December 13, 1831
Question: Who was the first U.S. senator to win the presidential nomination of his political party? Answer: Henry Clay of Kentucky.
In December 1831, that senator’s party—known as the National Republicans—met in Baltimore to conduct the first major national political convention. In previous presidential elections, parties had produced candidates through state conventions, and caucuses held in state legislatures and in the U.S. Congress. The last congressional caucus had taken place in 1824 and included only 66 of Congress’s 261 members.
With the rapid growth of the nation and improved means of communication, parties realized the importance of orchestrating a national event to energize supporters. In 1831 the National Republicans chose to meet in Baltimore because it was conveniently located near Washington, where many of their delegates also served in Congress.
As a former U.S. senator, House Speaker, and secretary of state, Henry Clay in 1831 could easily have won the votes needed to secure the presidential nomination without the added formality of a national convention. But his party wanted to take no chances in its campaign to dislodge Democrat Andrew Jackson from the White House.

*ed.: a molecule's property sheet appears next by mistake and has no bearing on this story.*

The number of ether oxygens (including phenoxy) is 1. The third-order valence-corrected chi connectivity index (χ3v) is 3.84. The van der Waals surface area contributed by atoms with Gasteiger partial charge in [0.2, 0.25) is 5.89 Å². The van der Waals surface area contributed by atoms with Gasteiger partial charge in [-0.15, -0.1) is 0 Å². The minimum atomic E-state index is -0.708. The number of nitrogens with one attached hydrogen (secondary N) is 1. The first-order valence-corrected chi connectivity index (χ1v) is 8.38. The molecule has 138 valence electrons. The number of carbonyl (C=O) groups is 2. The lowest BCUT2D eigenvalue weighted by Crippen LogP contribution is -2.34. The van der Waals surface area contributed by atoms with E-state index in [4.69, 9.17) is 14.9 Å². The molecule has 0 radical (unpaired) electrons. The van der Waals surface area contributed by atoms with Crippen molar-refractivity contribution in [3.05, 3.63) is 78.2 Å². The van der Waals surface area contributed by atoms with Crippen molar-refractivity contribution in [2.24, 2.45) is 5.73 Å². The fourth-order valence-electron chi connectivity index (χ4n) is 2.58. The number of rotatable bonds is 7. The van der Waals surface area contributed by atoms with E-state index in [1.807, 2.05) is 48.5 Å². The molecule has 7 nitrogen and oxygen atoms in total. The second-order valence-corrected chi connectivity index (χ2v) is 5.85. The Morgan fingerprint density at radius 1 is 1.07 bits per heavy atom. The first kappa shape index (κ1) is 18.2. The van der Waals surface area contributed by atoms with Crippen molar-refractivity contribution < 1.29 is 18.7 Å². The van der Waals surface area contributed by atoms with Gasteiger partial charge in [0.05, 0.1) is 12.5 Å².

In addition to supporting the innovation of a national party convention, Clay had decided that his standing would be enhanced if he could return to public office as a member of the United States Senate. This move reflected the growing stature of the Senate in that era as it moved out of the shadow of the House of Representatives. Eight years earlier, Andrew Jackson had made the same tactical decision. In doing this, both men risked humiliation at the hands of political opponents in their state legislatures. A defeat for a Senate seat would certainly tarnish a subsequent presidential bid. Indeed, the Kentucky legislature elected Henry Clay to the Senate in November 1831 by a margin of only nine votes.
A few weeks later, after Clay and his family had made their way to Washington for the first session of the 22nd Congress, Clay attended the December Baltimore convention, at which 155 delegates from 18 of the nation's 24 states met in a large saloon and unanimously chose him as their candidate for president of the United States on December 13, 1831.
The following spring, as the campaign got underway, 300 young National Republicans visited Washington to support their candidate. Known as "Clay’s Infant-School," they experienced an unexpected treat on May 7, 1832, when the candidate himself rode down from the Senate to accept their ceremonial nomination. Unfortunately for Clay and his supporters, he was soundly defeated in the general election by incumbent president Andrew Jackson.
Since 1832, 18 incumbent senators have received their parties' nomination. Of those 18, only three have won the presidency: Warren Harding in 1920; John F. Kennedy in 1960; and Barack Obama in 2008.